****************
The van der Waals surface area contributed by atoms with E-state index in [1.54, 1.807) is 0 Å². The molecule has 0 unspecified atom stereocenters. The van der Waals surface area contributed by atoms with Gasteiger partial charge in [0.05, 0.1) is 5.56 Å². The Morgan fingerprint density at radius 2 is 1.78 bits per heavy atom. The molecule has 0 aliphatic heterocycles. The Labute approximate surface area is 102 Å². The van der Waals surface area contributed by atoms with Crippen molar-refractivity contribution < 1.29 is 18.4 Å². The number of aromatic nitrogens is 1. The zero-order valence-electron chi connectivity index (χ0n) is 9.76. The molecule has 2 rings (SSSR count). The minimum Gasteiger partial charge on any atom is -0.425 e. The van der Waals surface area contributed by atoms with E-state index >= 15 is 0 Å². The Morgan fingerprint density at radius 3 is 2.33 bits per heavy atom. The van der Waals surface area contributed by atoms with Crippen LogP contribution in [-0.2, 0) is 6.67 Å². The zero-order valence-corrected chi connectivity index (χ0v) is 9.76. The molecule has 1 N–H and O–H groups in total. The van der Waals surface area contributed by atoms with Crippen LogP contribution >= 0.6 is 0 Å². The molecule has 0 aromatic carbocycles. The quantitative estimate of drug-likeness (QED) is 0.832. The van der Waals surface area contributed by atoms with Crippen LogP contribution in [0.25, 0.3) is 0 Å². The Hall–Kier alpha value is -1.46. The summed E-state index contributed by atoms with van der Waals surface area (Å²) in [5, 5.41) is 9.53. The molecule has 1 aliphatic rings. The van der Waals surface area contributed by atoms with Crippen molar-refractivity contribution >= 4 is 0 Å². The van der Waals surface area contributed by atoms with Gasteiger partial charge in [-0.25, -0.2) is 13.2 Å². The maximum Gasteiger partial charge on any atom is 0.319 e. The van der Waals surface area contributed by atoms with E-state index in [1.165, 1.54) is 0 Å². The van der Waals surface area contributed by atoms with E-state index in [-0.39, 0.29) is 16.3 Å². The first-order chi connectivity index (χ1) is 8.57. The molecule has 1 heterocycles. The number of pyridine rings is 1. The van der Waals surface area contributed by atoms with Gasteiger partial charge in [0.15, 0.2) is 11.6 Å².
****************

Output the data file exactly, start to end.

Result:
The van der Waals surface area contributed by atoms with E-state index in [1.54, 1.807) is 0 Å². The molecule has 0 unspecified atom stereocenters. The van der Waals surface area contributed by atoms with Gasteiger partial charge in [0.05, 0.1) is 5.56 Å². The Morgan fingerprint density at radius 2 is 1.78 bits per heavy atom. The molecule has 0 aliphatic heterocycles. The Labute approximate surface area is 102 Å². The van der Waals surface area contributed by atoms with Crippen molar-refractivity contribution < 1.29 is 18.4 Å². The number of aromatic nitrogens is 1. The zero-order valence-electron chi connectivity index (χ0n) is 9.76. The molecule has 2 rings (SSSR count). The minimum Gasteiger partial charge on any atom is -0.425 e. The van der Waals surface area contributed by atoms with E-state index >= 15 is 0 Å². The Morgan fingerprint density at radius 3 is 2.33 bits per heavy atom. The van der Waals surface area contributed by atoms with Crippen LogP contribution in [-0.2, 0) is 6.67 Å². The zero-order valence-corrected chi connectivity index (χ0v) is 9.76. The molecule has 1 N–H and O–H groups in total. The van der Waals surface area contributed by atoms with Crippen LogP contribution >= 0.6 is 0 Å². The molecule has 0 aromatic carbocycles. The quantitative estimate of drug-likeness (QED) is 0.832. The van der Waals surface area contributed by atoms with Crippen LogP contribution in [0.25, 0.3) is 0 Å². The Hall–Kier alpha value is -1.46. The summed E-state index contributed by atoms with van der Waals surface area (Å²) in [5, 5.41) is 9.53. The molecule has 1 aliphatic rings. The van der Waals surface area contributed by atoms with Crippen molar-refractivity contribution >= 4 is 0 Å². The van der Waals surface area contributed by atoms with Gasteiger partial charge in [-0.25, -0.2) is 13.2 Å². The maximum Gasteiger partial charge on any atom is 0.319 e. The van der Waals surface area contributed by atoms with E-state index in [1.165, 1.54) is 0 Å². The van der Waals surface area contributed by atoms with E-state index in [-0.39, 0.29) is 16.3 Å². The first-order chi connectivity index (χ1) is 8.57. The molecule has 1 heterocycles. The number of pyridine rings is 1. The van der Waals surface area contributed by atoms with Gasteiger partial charge in [0.15, 0.2) is 11.6 Å².